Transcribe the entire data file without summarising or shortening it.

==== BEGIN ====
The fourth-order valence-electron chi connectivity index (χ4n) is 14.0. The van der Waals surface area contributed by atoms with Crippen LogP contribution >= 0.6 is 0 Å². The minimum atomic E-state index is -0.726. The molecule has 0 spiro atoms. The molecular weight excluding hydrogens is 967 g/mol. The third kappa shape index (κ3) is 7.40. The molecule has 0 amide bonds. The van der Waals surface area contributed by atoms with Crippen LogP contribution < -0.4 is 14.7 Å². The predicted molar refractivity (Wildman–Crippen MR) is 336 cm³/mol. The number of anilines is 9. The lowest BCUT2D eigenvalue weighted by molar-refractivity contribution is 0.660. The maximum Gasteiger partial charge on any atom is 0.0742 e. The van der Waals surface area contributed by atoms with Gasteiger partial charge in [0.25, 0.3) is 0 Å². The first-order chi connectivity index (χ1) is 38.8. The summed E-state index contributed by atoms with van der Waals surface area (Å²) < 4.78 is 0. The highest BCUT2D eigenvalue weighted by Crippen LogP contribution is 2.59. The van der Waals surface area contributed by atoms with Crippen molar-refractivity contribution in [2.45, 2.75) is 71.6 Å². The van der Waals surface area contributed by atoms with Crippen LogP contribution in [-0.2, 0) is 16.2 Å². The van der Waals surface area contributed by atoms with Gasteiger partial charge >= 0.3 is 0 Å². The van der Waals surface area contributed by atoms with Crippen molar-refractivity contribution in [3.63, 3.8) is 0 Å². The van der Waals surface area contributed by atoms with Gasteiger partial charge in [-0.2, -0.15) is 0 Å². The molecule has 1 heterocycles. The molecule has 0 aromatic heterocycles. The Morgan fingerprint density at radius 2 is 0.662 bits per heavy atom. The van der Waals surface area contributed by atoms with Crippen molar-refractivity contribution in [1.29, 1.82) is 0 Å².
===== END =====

The fourth-order valence-electron chi connectivity index (χ4n) is 14.0. The van der Waals surface area contributed by atoms with Crippen LogP contribution >= 0.6 is 0 Å². The minimum atomic E-state index is -0.726. The molecule has 0 spiro atoms. The molecular weight excluding hydrogens is 967 g/mol. The third kappa shape index (κ3) is 7.40. The molecule has 0 amide bonds. The van der Waals surface area contributed by atoms with Crippen LogP contribution < -0.4 is 14.7 Å². The predicted molar refractivity (Wildman–Crippen MR) is 336 cm³/mol. The number of anilines is 9. The lowest BCUT2D eigenvalue weighted by molar-refractivity contribution is 0.660. The maximum Gasteiger partial charge on any atom is 0.0742 e. The van der Waals surface area contributed by atoms with Gasteiger partial charge in [0.25, 0.3) is 0 Å². The first-order chi connectivity index (χ1) is 38.8. The summed E-state index contributed by atoms with van der Waals surface area (Å²) < 4.78 is 0. The highest BCUT2D eigenvalue weighted by Crippen LogP contribution is 2.59. The van der Waals surface area contributed by atoms with Crippen molar-refractivity contribution in [2.45, 2.75) is 71.6 Å². The van der Waals surface area contributed by atoms with Crippen LogP contribution in [-0.2, 0) is 16.2 Å². The van der Waals surface area contributed by atoms with Gasteiger partial charge >= 0.3 is 0 Å². The van der Waals surface area contributed by atoms with Crippen molar-refractivity contribution in [3.63, 3.8) is 0 Å². The van der Waals surface area contributed by atoms with Gasteiger partial charge in [-0.2, -0.15) is 0 Å². The molecule has 1 heterocycles. The molecule has 0 aromatic heterocycles. The Morgan fingerprint density at radius 2 is 0.662 bits per heavy atom. The van der Waals surface area contributed by atoms with Crippen molar-refractivity contribution in [1.29, 1.82) is 0 Å².